“I saw him participating in the club, going out to practice every night, participating in these tournaments on weekends,” he said. “And I was like, ‘Wow, that’s something I want to do. I have way too much free time on my hands.’ So my sophomore year, I jumped in, joined the team, and I’ve been really committed to it ever since.”
Junior Alain Monyette came to Elon wanting to join the club soccer team after turning down recruiting efforts, but was attracted to Big Fat Bomb instead.
“I had always liked frisbee, even though I had no idea what it was at the time,” he said. “I was terrible, I was really atrocious, but (the club frisbee team members) were still really cool guys. So I kind of got into it because I still wanted to be doing something athletic. I went from practicing six days a week to college, I wanted to be able to do something like that. Frisbee was the best club for me at the time.”
The team practices at 8 p.m. almost every day of the week depending on weather. They will warm up, do some drills and usually scrimmage. Practice time is like any other sport — used to improve.
“Everybody on the field is a quarterback,” Lee said. “Everybody has to work on throws, everybody has to catch it whether it’s in the air or coming straight at them. When you’re trying to catch a frisbee when you’re just playing around with friends, you don’t have somebody running full-speed behind you trying to knock down the disk. We have to implement that.”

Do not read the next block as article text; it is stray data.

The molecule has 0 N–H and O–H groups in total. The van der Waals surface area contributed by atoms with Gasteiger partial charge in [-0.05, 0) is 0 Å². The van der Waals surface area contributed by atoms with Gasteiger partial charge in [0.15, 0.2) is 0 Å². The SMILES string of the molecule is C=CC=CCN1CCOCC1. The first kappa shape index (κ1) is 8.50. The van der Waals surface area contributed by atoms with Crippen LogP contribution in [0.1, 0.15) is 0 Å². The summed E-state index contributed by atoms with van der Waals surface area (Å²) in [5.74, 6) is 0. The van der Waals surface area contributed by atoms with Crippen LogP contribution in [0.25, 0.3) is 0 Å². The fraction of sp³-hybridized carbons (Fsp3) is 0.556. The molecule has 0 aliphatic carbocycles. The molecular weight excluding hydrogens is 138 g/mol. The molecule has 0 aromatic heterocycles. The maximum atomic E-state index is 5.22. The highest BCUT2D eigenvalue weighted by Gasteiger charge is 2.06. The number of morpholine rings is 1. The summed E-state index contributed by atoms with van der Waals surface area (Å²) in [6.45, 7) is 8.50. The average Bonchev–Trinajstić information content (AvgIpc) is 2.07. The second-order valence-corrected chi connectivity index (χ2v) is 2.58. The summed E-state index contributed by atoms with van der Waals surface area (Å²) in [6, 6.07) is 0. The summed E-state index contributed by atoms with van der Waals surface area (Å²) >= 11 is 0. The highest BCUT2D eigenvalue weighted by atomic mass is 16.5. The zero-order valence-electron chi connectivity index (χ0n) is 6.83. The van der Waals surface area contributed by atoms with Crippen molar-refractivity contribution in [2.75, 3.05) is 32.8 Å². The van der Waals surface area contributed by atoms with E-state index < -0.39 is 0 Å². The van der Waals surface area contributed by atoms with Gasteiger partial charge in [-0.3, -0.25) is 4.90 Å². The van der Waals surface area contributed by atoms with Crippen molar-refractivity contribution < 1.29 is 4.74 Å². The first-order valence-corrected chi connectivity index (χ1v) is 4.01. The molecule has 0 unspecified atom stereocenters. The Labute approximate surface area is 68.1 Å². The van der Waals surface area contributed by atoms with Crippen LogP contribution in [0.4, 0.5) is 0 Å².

Monyette said strategy is a big part of what is learned in practice, specifically roles people play on the team.
“A lot of the drills focus on playing (different) roles at different times,” he said. “You’re not really assigned a role, even though there’s ones that you’re better at physically. But you’re going to have to play every one, so all the different drills focus on different aspects of the strategy of playing.”
Both on and off the field, Big Fat Bomb is connected, despite having little in common. According to Monyette, only two players on the 29-man roster have the same major, and the roster is spread out between the classes.
“We’re literally a completely diverse group of people, and the only thing that’s linking us is that we all want to be the best we can on the frisbee pitch, which is crazy,” he said.
That linking has lead to the group supporting individuals in their interests. Cox said team members have supported teammates in off-the-field activities. For instance, Monyette is in Wake Leviathan, the only metal band on Elon’s campus.
“We had about 10 guys come out to their first concert,” Cox said. “That’s not the most popular genre of music, so we were certainly there to support Alain and his cause.”
That is what the group brings, a uniqueness not many things offer, all around a little disc.
“Everybody on the team is really unique in terms of their backgrounds, sports they’ve played before, what they’re interested in,” Lee said. “The thing that brings us together is this random sport that we happen to play in college.”